India’s economy has emancipated the Indian abroad in other, smaller ways, too. Who has not travelled back to India recently—from New York, London, Vancouver or Dubai—and scratched his head over the question of what to take back to relatives in Delhi, or Chandigarh, or Thiruvananthapuram, or Nagpur. Once upon a time—and I speak from personal experience—one needed to do no more than go to the nearest supermarket and fill up a shopping cart with chocolate, cheese, ham and biscuits, all bought in bulk packs, to be lugged back home to people starved of exotic foreign food. The same was true of jeans and T-shirts, bras and sweaters. Not anymore. The clothes are now all made in India (or Mauritius, or Sri Lanka or Bangladesh—imagine taking home to your brother a shirt made in Bangladesh!). The foods are all available too—at a price, but available. No longer exotic, they’ve ceased to be gifts that enhance the status of the NRI giver.
In these ways—micro and macro—the Indian immigrant abroad no longer feels protective of, or patronising towards, the Hick at Home. This liberation has had intriguing consequences: it has allowed the unburdened immigrant to integrate himself more fully into the political life of his adoptive country (something Indian immigrants have been notoriously poor at doing). And in doing so, they have become—paradoxically—more effective in the service of their country of origin. Witness the role played by Indian-Americans in the lobbying for the recent US nuclear deal with India. American lawmakers (and an American president) paid them careful heed not because they were Indian, but because they were Americans who were pulling for India because the deal was good for America.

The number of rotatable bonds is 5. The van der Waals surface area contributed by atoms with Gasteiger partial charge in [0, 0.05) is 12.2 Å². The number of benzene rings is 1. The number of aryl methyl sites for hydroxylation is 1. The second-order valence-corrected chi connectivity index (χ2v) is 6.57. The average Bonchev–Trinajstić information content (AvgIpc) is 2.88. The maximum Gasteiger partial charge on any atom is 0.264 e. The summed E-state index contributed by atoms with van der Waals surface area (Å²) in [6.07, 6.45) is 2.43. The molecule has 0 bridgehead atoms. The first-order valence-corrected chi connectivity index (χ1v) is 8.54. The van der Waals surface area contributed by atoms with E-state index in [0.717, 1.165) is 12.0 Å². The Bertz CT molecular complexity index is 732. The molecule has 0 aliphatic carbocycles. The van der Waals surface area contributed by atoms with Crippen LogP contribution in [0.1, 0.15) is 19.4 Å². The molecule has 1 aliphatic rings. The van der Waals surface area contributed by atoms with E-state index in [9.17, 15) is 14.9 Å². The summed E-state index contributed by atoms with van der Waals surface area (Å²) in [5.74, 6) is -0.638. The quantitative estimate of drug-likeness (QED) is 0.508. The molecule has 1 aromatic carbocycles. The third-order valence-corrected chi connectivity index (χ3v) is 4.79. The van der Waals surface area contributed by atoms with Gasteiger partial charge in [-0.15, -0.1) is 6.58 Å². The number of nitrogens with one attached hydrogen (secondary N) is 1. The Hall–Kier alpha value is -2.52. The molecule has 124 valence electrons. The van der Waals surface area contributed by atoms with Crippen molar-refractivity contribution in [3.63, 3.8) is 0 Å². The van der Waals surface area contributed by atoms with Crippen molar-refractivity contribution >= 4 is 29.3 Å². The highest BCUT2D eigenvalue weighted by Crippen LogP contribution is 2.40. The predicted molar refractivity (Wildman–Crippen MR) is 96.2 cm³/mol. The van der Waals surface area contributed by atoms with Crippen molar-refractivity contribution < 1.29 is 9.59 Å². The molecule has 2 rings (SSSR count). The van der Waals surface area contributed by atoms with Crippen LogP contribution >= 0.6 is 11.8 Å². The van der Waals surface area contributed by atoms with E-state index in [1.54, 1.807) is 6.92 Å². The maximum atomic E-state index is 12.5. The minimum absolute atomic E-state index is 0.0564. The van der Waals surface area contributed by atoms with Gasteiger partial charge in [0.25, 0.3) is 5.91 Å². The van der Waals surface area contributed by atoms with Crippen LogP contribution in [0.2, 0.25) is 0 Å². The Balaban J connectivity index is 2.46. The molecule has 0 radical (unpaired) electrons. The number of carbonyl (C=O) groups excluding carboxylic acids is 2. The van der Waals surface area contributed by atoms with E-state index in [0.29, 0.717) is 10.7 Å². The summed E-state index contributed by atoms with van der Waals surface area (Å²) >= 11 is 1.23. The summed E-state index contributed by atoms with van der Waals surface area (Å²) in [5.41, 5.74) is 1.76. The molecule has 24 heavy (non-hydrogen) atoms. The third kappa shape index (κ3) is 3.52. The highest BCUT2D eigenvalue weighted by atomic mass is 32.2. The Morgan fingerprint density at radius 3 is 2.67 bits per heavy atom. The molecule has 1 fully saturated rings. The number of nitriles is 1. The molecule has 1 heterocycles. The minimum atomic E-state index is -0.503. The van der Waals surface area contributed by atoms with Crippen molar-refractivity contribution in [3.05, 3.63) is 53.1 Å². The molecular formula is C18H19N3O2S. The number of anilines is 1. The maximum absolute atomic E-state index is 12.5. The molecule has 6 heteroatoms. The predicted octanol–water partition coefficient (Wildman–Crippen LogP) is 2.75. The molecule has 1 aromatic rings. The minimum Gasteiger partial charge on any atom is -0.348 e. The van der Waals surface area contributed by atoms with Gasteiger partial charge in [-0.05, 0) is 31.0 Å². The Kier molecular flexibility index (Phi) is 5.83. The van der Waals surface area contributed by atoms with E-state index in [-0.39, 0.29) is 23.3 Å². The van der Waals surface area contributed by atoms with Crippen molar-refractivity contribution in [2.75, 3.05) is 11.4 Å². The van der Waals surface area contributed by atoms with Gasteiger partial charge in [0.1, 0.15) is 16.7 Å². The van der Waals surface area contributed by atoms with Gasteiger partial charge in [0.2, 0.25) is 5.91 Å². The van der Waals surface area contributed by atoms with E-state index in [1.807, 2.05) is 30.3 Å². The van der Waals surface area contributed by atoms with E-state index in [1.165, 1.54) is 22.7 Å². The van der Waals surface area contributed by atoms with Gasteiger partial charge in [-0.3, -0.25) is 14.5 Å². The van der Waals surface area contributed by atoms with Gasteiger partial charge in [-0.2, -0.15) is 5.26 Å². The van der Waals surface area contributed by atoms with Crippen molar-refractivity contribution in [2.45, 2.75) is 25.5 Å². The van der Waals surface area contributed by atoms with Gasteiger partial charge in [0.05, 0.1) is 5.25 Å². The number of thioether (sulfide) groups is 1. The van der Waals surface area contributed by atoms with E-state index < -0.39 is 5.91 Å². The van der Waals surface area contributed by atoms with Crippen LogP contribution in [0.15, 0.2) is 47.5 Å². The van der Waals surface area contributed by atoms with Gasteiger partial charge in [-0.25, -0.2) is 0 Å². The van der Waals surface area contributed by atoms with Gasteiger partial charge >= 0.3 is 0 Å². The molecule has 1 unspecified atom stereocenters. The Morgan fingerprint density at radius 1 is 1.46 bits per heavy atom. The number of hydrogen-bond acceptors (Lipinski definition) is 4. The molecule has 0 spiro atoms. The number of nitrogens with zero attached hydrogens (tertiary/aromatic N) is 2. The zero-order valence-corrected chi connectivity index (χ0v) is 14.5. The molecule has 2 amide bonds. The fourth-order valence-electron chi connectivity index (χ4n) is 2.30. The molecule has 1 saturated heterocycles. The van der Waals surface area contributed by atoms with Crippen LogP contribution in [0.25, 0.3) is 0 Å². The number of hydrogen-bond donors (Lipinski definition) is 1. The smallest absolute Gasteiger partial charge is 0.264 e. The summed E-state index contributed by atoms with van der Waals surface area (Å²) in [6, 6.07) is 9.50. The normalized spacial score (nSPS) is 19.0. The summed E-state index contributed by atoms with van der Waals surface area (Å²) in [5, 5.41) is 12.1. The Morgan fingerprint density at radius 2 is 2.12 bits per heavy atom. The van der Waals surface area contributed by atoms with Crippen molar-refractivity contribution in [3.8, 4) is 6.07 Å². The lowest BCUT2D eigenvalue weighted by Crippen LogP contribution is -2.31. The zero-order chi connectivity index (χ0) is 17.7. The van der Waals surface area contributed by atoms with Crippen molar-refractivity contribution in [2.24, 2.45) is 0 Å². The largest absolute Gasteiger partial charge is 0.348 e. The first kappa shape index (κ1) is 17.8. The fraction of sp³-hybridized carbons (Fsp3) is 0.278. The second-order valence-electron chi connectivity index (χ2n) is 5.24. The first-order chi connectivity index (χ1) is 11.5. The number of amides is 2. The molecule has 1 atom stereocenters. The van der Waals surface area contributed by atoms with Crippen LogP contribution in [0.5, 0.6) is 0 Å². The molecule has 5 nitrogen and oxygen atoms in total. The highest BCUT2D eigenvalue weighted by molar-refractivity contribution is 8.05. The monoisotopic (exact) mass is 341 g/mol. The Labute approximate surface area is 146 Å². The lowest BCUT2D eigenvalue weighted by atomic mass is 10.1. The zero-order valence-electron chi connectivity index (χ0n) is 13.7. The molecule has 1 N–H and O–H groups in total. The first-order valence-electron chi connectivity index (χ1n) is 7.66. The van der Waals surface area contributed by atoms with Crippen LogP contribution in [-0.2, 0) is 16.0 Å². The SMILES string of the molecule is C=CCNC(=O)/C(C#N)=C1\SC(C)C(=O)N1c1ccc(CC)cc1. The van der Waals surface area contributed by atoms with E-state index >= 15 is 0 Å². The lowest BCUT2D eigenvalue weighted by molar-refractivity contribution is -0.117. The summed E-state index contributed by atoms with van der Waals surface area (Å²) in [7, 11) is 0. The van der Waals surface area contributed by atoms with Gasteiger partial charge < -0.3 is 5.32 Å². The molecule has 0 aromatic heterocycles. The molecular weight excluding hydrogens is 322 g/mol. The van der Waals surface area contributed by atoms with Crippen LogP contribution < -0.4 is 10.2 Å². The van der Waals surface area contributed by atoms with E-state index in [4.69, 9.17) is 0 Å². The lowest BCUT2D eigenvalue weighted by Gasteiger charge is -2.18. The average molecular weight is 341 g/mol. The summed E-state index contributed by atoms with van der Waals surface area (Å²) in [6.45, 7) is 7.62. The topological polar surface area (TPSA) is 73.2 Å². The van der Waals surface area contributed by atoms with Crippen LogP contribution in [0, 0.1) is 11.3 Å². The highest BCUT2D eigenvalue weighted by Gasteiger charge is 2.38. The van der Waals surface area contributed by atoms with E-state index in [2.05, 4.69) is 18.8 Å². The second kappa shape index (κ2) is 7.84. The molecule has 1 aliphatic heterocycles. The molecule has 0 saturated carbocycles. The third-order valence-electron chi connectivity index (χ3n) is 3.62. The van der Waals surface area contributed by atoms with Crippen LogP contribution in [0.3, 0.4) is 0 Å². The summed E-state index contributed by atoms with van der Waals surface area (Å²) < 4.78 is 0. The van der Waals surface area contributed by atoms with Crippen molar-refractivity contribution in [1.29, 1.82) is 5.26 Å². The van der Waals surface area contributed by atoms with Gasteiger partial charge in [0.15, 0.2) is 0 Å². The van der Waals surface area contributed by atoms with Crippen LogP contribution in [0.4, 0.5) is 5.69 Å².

Comment, on this and the previous entry?